Monday, December 17, 2007
I recently had the pleasure of interviewing Professor Holly Fretwell. Professor Fretwell teaches economic principles, microeconomics, and natural resource and environmental economics at Montana State University. That interview will appear at American Chronicle later this week. But as a mother of two children, I asked Professor Fretwell to discuss how what we are hearing about global warming impacts our young people. Here is part of what she had to say:
"Like so many other people I was confused about the information I was hearing about global warming. The popular press says it's human caused, there is far less concensus in the scientific journals where a multitude of factors that influence climate are examined. That confusion followed by the costly policy recommendations encouraged me to look further...Some of the most disappointing material I found was propaganda to scare our children into making uninformed choices. There is so much information available today, via internet, TV, radio, etc., that I think it vitally important to teach our children how to think critically and be able to decipher fact from fiction. That is why I wrote "The Sky's Not Falling", and that is why I wrote it in simple enough terms for children, parents, and all adults to read."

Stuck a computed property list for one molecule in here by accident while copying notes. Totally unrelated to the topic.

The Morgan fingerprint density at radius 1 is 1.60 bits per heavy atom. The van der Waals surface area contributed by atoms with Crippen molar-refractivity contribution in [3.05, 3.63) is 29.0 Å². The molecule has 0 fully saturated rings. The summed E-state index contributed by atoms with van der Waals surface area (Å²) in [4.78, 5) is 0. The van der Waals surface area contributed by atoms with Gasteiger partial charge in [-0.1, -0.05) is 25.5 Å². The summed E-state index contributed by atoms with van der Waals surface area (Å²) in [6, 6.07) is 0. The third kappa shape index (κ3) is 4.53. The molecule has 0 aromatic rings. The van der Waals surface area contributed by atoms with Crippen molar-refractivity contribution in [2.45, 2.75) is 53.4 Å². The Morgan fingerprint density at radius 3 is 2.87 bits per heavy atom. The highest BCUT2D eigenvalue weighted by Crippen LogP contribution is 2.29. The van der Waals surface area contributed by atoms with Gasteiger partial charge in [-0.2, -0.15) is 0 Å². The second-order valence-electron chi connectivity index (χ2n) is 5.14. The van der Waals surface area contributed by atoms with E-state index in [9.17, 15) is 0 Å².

Professor Fretwell provided this example of the type of misleading information our young people are being exposed to, which leads back to why she decided to write "The Sky's Not Falling!: Why It's OK to Chill about Global Warming."
"Many students are being asked to watch Al Gore's movie, "An Inconvenient Truth." This has been a real inconvenience because, as the High British Court has stated, they are many non-truths and misleading statements in the movie. One of the most brazen examples is demonstrated with the graph that shows atmospheric CO2 levels and temperature change. The two variables are correlated; they move together. Gore and one of his producers Laurie David who just wrote a children's book on global warming, both assert that increases in CO2 levels cause temperature to increase. They have missed something really important here, one correlation does not mean causation, and two the data show that on average temperature changes 800 years before CO2 levels. Yes, read that again, temperature changes lead the changes in CO2 over the last 650,000 years."
I will post the link to my full interview with Professor Fretwell on December 18th. You can purchase a copy of "The Sky's Not Falling!: Why It's OK to Chill about Global Warming" from Amazon.com by clicking on the title of this blog entry.
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